If you are a Wiliiam Shater fanboy or girl, SENIOR MOMENT is the flick you’ve been waiting for. As an aging Lothario with a kooky sidekick (Christopher Lloyd), he oozes the Shatner brand of charm while skating through a predictable story about how Peter Pan finally grows up.
He plays Victor, a senior citizen in sun-drenched Palm Springs with a taste for nubile young ladies and a passion for his Porsche convertible. When we meet him, he’s not just tenderly washing this car, he’s talking dirty to it. It’s a good life of retirement. He’s the hero of his local bar, and a minor celebrity thanks to his career as a NASA pilot. As we get to know him, he hits on the model posing with him and the Porsche for a magazine cover and reveals his greatest fear to his pals back at the bar. That would be losing his license, which, of course, he does, as well as his beloved car, which the no-nonsense judge impounds just to remove temptation from Victor’s path. This is not because of failing eyesight of dodgy reflexes, but rather for the donuts he spins in front of a local café, sending the clientele scurrying.
Victor’s new lifestyle includes paying through the nose for cabs and walking in that sun-drenched desert climate. Busses, he announces after leaving the court case that left him license-less, are for losers. His first pedestrian foray leaves him seeking relief by sticking his head in a freeze. Little does he realize that the owner of the café he sent scurrying, Caroline (Jean Smart) is the concerned passerby who asks him if he’s alright. Nor does he recognize her later, when they meet cute on a bus after he drops his groceries on her and she makes fun of his honey buns. Naturally, romance blooms between the chastened Victor and the free-spirit that is Caroline. Further naturally there is confusion about her relationship with Diego (Esai Morales), a dashing local artist. Even further naturally, the little blue pill has an unexpected side-effect when the time comes for things to get serious between Victor and Caroline. The entire film is a series of such “naturallys” in a rapid succession that is more energizing than the story itself.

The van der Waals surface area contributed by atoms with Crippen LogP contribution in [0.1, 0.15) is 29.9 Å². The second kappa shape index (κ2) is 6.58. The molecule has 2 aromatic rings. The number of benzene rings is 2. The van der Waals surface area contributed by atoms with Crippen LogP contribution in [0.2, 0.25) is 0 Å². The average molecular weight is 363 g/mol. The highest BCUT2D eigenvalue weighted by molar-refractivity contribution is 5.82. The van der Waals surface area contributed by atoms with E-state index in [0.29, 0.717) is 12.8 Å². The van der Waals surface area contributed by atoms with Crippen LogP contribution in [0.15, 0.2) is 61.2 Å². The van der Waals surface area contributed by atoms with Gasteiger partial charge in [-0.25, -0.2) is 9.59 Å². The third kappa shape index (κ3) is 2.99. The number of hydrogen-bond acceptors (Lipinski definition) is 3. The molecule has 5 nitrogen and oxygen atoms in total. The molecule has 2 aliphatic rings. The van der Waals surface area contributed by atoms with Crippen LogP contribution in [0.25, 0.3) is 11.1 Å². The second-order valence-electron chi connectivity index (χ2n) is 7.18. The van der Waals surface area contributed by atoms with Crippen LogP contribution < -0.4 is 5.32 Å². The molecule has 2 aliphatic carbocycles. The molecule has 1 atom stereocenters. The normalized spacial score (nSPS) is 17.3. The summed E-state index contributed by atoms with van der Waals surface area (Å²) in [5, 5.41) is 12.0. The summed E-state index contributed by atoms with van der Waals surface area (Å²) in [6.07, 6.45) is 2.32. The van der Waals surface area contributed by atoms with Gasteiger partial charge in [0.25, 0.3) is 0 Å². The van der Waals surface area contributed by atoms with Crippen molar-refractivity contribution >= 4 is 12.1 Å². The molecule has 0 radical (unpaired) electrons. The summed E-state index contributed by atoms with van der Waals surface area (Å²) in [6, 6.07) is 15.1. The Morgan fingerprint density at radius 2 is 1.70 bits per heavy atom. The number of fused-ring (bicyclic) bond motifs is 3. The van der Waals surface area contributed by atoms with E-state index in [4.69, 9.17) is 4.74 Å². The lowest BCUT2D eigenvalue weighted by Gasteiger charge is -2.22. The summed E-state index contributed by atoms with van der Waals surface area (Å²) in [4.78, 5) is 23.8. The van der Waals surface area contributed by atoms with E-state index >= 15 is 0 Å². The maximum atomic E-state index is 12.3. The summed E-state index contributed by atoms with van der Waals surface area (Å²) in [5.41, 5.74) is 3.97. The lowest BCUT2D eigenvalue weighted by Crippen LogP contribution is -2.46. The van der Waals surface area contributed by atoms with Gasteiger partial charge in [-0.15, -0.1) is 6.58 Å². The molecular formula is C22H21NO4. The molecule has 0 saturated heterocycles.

SENIOR MOMENT is blessed with some supporting characters that add interesting texture, from the cocky kid (Carlos Miranda), who eggs Victor on into his first run-in with the cops but ends up helping him solve a mystery that involves wire cutters and trespassing, to Don McManus as the lawyer in a cheap suit with an unorthodox method forgetting Victor’s license back.
Shatner has a way with the light-hearted fol-de-rol, evincing a skit-comic’s mastery of timing and self-aware playfulness, but when it comes to building a character arc, or, heaven forfend, serious introspection, he’s just going through the motions in a simulacrum with no emotional drive. Smart, by contrast, sparkles with sharp wit and emotional resonance, even as the energy of the film as a whole remains inert despite some clever camera angles. Harmless, even when it’s trying just a little too hard, the best that can be said about SENIOR MOMENT is that it gave everyone involved an excuse to get out of the house.